Unexplained Red Lights Hover Over Phoenix

NASA has agreed to search its archives once again for documents on a 1965 UFO incident in Pennsylvania, a step the space agency fought in federal court.
CBS/AP
Phoenix residents and local media were buzzing Tuesday about whether the city had experienced a close encounter of the first kind.

Red colored lights that formed a square and then a triangle were seen floating over north Phoenix late Monday, a sight reminiscent of an unexplained 1997 sighting that has become part of the area's lore.

There was no immediate word where they came from.

The Air Force said the lights weren't from any of their flight operations and officials at Deer Valley airport and Phoenix Sky Harbor International Airport could not explain it.

The lights were visible for about 13 minutes around 8 p.m. Monday.

A Luke Air Force Base official said the base wasn't flying any aircraft in the sky Monday night and that the lights are not part of any Air Force activities.

Officials with the Marine Corps Air Station in Yuma and Arizona National Guard also said their agencies had not been conducting any air operations.

A spokesman for the North American Aerospace Defense Command, which monitors information on missiles or other manmade objects re-entering the atmosphere, said the agency received no reports of activity in the region.

Airport officials said the lights were not from any aircraft at that airport.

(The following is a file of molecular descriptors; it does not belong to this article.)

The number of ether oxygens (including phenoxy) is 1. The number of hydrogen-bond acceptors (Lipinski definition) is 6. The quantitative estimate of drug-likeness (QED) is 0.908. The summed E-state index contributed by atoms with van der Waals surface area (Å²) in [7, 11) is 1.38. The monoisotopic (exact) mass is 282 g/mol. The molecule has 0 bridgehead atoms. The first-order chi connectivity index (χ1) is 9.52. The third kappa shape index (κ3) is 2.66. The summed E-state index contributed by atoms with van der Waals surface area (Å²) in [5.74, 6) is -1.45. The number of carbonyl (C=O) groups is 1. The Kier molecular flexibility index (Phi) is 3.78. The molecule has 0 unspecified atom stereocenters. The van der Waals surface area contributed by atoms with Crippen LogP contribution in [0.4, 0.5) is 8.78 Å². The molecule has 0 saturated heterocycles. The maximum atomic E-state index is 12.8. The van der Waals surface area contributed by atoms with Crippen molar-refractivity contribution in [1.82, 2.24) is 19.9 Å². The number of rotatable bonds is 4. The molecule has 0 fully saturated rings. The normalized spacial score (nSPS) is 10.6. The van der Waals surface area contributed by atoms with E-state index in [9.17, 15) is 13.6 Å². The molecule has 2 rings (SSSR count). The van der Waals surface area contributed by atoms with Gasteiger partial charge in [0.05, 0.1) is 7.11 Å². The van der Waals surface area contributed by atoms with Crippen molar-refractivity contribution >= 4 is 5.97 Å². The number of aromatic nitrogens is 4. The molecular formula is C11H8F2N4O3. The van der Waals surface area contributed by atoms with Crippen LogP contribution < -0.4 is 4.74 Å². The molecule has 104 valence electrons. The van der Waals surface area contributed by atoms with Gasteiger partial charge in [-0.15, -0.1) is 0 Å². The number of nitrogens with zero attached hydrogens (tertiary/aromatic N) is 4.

Ian Gregor, a spokesman for the Federal Aviation Administration, said that air traffic controllers at Sky Harbor also witnessed the lights, but do not know the cause.

"There was nothing unusual on our radar scopes. There were no unidentified aircraft on our radar scopes. This is a non-issue for us," Gregor said. "There's nothing to investigate."

The incident was reminiscent of one that occurred on the night of March 13, 1997. That night thousands of people reported seeing a mile-wide, v-shaped formation of lights over the Phoenix area.

They were widely explained as flares dumped by a military training flight, though many still doubted the government was telling all it knew.

Tucson astronomer and retired Air Force pilot James McGaha said he investigated two sightings over Phoenix that March night and traced both to A-10 aircraft flying in formation at high altitude.

Dozens of listeners called a local radio station in Phoenix just after 8 p.m. Monday reporting they were watching the four mystery lights.

"From my position, it looked like they were just hanging, not moving at all," said one caller.

A woman caller said, "It looked like four red tower lights, but it was pretty high up in the air. I called my husband and he said, 'Get home, what's wrong with you?'"

A man in north Phoenix told CBS News affiliate KPHO in Phoenix: "They were about 3,000 feet high, approximately. They looked as though they were kind of hovering or floating from west to east, very slowly. They were up there for 15 or 20 minutes."